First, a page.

Philosophy essay on "The Reason For God" by Tim Keller

Tim Keller, The Reason For God, (Riverhead Trade: New York) ISBN: 978-1594483493
Chapter 8

The essay should include an account of Keller’s overall point in the chapter including a brief summary of the major significant elements that he uses to make that point.

The focus of the essay, however, should be on one of the arguments that Keller uses to make his overall point. In addressing this point, you should do two things—analyze Keller’s reasoning and evaluate Keller’s reasoning.

In the analysis of the argument, there are two primary tasks.

First, the argument needs to be stated as clearly as possible. In stating the argument, clearly identify the conclusion and each of the premises of the argument. In addition, as best you can, identify the argument form that is being used. It may be helpful to refer to The Little Logic Book for thinking about how to state the arguments.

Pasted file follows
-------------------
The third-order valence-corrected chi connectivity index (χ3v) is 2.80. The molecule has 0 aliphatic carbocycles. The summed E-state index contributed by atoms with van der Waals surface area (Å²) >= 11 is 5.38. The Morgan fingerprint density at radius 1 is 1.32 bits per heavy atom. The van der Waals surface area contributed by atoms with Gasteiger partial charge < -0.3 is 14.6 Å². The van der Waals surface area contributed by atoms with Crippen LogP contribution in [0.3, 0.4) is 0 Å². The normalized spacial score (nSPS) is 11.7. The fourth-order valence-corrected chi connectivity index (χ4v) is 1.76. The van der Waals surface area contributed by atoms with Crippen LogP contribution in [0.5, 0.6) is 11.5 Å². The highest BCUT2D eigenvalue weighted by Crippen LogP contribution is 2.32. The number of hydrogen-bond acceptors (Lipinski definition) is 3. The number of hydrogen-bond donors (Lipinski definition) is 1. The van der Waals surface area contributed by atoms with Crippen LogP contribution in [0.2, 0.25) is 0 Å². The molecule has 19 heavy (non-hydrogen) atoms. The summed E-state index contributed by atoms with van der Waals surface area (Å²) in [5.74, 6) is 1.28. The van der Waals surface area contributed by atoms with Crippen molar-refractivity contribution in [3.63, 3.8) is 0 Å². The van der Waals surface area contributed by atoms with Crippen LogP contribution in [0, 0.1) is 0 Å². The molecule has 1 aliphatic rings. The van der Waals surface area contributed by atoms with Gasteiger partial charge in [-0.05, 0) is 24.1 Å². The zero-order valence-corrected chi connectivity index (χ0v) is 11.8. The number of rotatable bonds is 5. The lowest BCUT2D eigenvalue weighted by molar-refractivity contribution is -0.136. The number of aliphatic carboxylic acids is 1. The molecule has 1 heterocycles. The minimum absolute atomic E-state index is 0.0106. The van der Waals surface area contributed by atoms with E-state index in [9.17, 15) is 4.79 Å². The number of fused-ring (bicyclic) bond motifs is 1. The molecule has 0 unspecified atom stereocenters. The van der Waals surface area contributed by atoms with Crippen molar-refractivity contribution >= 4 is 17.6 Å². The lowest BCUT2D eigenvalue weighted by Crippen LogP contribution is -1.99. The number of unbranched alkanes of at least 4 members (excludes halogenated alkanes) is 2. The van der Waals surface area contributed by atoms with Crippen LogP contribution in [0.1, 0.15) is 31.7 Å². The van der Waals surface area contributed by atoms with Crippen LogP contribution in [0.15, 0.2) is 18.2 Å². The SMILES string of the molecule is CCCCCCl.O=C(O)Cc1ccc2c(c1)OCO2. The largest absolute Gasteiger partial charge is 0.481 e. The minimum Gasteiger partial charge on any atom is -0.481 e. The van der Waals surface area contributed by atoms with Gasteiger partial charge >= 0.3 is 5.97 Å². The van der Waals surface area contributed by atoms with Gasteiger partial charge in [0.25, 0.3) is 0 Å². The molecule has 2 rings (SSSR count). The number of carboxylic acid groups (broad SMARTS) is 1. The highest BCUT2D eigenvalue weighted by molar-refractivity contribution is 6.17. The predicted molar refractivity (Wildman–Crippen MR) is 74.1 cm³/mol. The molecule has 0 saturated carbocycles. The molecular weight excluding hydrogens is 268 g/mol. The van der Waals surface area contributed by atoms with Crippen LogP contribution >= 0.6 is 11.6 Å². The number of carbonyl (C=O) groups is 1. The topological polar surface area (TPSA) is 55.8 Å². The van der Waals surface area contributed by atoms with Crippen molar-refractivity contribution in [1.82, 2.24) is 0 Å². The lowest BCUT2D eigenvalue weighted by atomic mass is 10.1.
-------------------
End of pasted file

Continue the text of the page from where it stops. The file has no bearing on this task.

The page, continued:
Secondly, you should explain the argument. To explain the argument you should two things.
1. You should identify the key terms that Keller defines and make sure to clearly state those definitions.

2. You should identify the grounds for each of the premises of the argument. This does not mean that you should paraphrase or in some other way restate each premise. Rather, it means that you should identify why he thinks that someone should agree to each premise. Does he provide an argument for it? Does it seem to be common knowledge? Does he appeal to an authority? Does he tell a story to try to get the reader to see that it is true?

In the evaluation of the argument there are three primary tasks.

First, you should address whether or not the argument is valid. Is any fallacy committed?

Secondly, you should address the soundness of the argument. Addressing soundness involves three elements.

1. Are key terms adequately defined?

2. Are the premises in fact true? If you think that a premise is not true, provide reasons for thinking that it is not true. Be sure to be specific about which premise you are objecting to.

3. Are the premises well-grounded? Does Keller provide a plausible basis for believing each premise?

Thirdly, you should clearly identify whether you think that Keller adequately achieved his purpose, both in the particular argument that you analyzed and in making the overall point that he makes in the chapter.

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